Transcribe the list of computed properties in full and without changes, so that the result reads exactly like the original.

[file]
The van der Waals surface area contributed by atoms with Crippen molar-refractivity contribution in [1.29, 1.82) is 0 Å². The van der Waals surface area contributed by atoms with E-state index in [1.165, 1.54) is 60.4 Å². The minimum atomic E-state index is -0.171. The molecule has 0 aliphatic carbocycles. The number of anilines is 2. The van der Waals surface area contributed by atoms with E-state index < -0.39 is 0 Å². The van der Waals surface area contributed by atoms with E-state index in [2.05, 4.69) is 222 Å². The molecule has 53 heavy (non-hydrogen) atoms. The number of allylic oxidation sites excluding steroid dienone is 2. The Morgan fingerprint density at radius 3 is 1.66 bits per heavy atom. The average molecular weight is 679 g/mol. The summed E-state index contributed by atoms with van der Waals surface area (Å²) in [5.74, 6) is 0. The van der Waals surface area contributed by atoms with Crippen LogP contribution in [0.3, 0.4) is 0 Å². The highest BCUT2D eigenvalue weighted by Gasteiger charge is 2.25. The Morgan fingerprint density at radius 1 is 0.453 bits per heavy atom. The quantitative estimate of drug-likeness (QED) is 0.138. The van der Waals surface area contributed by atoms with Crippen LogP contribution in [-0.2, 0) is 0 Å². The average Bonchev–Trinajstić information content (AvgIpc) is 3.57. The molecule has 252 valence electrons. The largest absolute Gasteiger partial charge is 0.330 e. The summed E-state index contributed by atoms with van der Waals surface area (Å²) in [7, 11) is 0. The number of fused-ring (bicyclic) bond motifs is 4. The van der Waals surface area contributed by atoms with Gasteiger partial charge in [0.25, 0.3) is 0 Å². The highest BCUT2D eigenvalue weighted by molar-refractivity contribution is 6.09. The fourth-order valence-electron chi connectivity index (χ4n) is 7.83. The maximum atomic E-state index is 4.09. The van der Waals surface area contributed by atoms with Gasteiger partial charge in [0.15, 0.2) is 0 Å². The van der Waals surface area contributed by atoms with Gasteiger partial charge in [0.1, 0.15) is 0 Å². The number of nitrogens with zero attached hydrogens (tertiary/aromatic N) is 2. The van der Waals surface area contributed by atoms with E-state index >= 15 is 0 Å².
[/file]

The van der Waals surface area contributed by atoms with Crippen molar-refractivity contribution in [1.29, 1.82) is 0 Å². The van der Waals surface area contributed by atoms with E-state index in [1.165, 1.54) is 60.4 Å². The minimum atomic E-state index is -0.171. The molecule has 0 aliphatic carbocycles. The number of anilines is 2. The van der Waals surface area contributed by atoms with E-state index < -0.39 is 0 Å². The van der Waals surface area contributed by atoms with E-state index in [2.05, 4.69) is 222 Å². The molecule has 53 heavy (non-hydrogen) atoms. The number of allylic oxidation sites excluding steroid dienone is 2. The Morgan fingerprint density at radius 3 is 1.66 bits per heavy atom. The average molecular weight is 679 g/mol. The summed E-state index contributed by atoms with van der Waals surface area (Å²) in [5.74, 6) is 0. The van der Waals surface area contributed by atoms with Crippen LogP contribution in [0.3, 0.4) is 0 Å². The highest BCUT2D eigenvalue weighted by Gasteiger charge is 2.25. The Morgan fingerprint density at radius 1 is 0.453 bits per heavy atom. The quantitative estimate of drug-likeness (QED) is 0.138. The van der Waals surface area contributed by atoms with Crippen LogP contribution in [-0.2, 0) is 0 Å². The average Bonchev–Trinajstić information content (AvgIpc) is 3.57. The molecule has 252 valence electrons. The largest absolute Gasteiger partial charge is 0.330 e. The summed E-state index contributed by atoms with van der Waals surface area (Å²) in [7, 11) is 0. The number of fused-ring (bicyclic) bond motifs is 4. The van der Waals surface area contributed by atoms with Gasteiger partial charge in [0.25, 0.3) is 0 Å². The highest BCUT2D eigenvalue weighted by molar-refractivity contribution is 6.09. The fourth-order valence-electron chi connectivity index (χ4n) is 7.83. The maximum atomic E-state index is 4.09. The van der Waals surface area contributed by atoms with Gasteiger partial charge in [0.15, 0.2) is 0 Å². The van der Waals surface area contributed by atoms with Gasteiger partial charge in [0.1, 0.15) is 0 Å². The number of nitrogens with zero attached hydrogens (tertiary/aromatic N) is 2. The van der Waals surface area contributed by atoms with E-state index >= 15 is 0 Å².